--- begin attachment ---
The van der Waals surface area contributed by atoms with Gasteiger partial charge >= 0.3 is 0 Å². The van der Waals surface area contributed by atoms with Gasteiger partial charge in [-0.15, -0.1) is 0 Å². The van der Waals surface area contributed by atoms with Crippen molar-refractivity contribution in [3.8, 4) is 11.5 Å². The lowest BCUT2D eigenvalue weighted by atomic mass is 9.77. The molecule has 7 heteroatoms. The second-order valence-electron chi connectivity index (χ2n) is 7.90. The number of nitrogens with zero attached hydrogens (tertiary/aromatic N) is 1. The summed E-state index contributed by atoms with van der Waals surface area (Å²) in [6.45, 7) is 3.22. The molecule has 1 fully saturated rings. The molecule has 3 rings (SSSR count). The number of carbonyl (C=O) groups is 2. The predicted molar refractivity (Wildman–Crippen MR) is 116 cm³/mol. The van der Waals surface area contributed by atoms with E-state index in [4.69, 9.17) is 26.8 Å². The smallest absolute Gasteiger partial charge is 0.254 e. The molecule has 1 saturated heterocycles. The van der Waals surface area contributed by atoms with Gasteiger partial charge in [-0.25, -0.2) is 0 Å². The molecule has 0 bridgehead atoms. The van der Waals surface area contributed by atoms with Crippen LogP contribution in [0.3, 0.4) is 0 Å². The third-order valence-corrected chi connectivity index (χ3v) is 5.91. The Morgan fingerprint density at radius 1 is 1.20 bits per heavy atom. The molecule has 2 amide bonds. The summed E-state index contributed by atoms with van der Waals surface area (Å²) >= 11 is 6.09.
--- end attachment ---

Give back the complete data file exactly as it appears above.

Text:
The van der Waals surface area contributed by atoms with Gasteiger partial charge >= 0.3 is 0 Å². The van der Waals surface area contributed by atoms with Gasteiger partial charge in [-0.15, -0.1) is 0 Å². The van der Waals surface area contributed by atoms with Crippen molar-refractivity contribution in [3.8, 4) is 11.5 Å². The lowest BCUT2D eigenvalue weighted by atomic mass is 9.77. The molecule has 7 heteroatoms. The second-order valence-electron chi connectivity index (χ2n) is 7.90. The number of nitrogens with zero attached hydrogens (tertiary/aromatic N) is 1. The summed E-state index contributed by atoms with van der Waals surface area (Å²) in [6.45, 7) is 3.22. The molecule has 1 fully saturated rings. The molecule has 3 rings (SSSR count). The number of carbonyl (C=O) groups is 2. The predicted molar refractivity (Wildman–Crippen MR) is 116 cm³/mol. The van der Waals surface area contributed by atoms with E-state index in [4.69, 9.17) is 26.8 Å². The smallest absolute Gasteiger partial charge is 0.254 e. The molecule has 1 saturated heterocycles. The van der Waals surface area contributed by atoms with Gasteiger partial charge in [-0.25, -0.2) is 0 Å². The molecule has 0 bridgehead atoms. The van der Waals surface area contributed by atoms with Crippen LogP contribution in [0.3, 0.4) is 0 Å². The third-order valence-corrected chi connectivity index (χ3v) is 5.91. The Morgan fingerprint density at radius 1 is 1.20 bits per heavy atom. The molecule has 2 amide bonds. The summed E-state index contributed by atoms with van der Waals surface area (Å²) >= 11 is 6.09.